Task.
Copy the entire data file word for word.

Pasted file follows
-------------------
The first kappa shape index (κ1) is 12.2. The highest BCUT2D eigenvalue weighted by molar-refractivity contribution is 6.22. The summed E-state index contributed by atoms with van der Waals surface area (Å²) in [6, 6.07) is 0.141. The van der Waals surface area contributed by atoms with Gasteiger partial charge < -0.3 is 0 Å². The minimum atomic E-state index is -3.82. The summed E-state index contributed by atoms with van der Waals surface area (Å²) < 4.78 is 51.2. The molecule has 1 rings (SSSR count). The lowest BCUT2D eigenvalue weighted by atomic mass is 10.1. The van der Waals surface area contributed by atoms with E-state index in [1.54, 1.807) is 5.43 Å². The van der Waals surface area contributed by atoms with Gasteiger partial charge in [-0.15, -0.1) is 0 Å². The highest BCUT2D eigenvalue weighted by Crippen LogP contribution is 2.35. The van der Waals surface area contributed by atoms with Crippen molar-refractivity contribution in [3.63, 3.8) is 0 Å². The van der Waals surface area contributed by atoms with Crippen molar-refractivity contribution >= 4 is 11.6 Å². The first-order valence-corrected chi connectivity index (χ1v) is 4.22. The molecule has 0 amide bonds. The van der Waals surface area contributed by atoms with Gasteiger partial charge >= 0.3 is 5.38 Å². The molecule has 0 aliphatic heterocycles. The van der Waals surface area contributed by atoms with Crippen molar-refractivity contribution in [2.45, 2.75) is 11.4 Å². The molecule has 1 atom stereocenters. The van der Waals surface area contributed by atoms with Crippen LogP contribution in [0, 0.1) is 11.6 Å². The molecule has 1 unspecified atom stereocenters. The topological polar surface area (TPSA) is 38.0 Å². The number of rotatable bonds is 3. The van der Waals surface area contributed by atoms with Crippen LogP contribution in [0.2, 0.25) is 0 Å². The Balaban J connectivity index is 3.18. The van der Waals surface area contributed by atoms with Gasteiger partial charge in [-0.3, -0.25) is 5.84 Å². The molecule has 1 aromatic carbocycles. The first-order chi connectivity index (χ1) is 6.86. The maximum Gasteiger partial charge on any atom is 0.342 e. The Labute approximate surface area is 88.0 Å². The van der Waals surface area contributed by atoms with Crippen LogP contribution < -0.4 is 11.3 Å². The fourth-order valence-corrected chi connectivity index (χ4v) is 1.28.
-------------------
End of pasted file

The first kappa shape index (κ1) is 12.2. The highest BCUT2D eigenvalue weighted by molar-refractivity contribution is 6.22. The summed E-state index contributed by atoms with van der Waals surface area (Å²) in [6, 6.07) is 0.141. The van der Waals surface area contributed by atoms with Gasteiger partial charge < -0.3 is 0 Å². The minimum atomic E-state index is -3.82. The summed E-state index contributed by atoms with van der Waals surface area (Å²) < 4.78 is 51.2. The molecule has 1 rings (SSSR count). The lowest BCUT2D eigenvalue weighted by atomic mass is 10.1. The van der Waals surface area contributed by atoms with E-state index in [1.54, 1.807) is 5.43 Å². The van der Waals surface area contributed by atoms with Gasteiger partial charge in [-0.15, -0.1) is 0 Å². The highest BCUT2D eigenvalue weighted by Crippen LogP contribution is 2.35. The van der Waals surface area contributed by atoms with Crippen molar-refractivity contribution in [3.63, 3.8) is 0 Å². The van der Waals surface area contributed by atoms with Crippen molar-refractivity contribution >= 4 is 11.6 Å². The first-order valence-corrected chi connectivity index (χ1v) is 4.22. The molecule has 0 amide bonds. The van der Waals surface area contributed by atoms with Gasteiger partial charge >= 0.3 is 5.38 Å². The molecule has 0 aliphatic heterocycles. The van der Waals surface area contributed by atoms with Crippen molar-refractivity contribution in [2.45, 2.75) is 11.4 Å². The molecule has 1 atom stereocenters. The van der Waals surface area contributed by atoms with Crippen LogP contribution in [0, 0.1) is 11.6 Å². The molecule has 1 unspecified atom stereocenters. The topological polar surface area (TPSA) is 38.0 Å². The number of rotatable bonds is 3. The van der Waals surface area contributed by atoms with Crippen LogP contribution in [0.2, 0.25) is 0 Å². The Balaban J connectivity index is 3.18. The van der Waals surface area contributed by atoms with Gasteiger partial charge in [-0.3, -0.25) is 5.84 Å². The molecule has 1 aromatic carbocycles. The first-order chi connectivity index (χ1) is 6.86. The maximum Gasteiger partial charge on any atom is 0.342 e. The Labute approximate surface area is 88.0 Å². The van der Waals surface area contributed by atoms with Crippen LogP contribution < -0.4 is 11.3 Å². The fourth-order valence-corrected chi connectivity index (χ4v) is 1.28.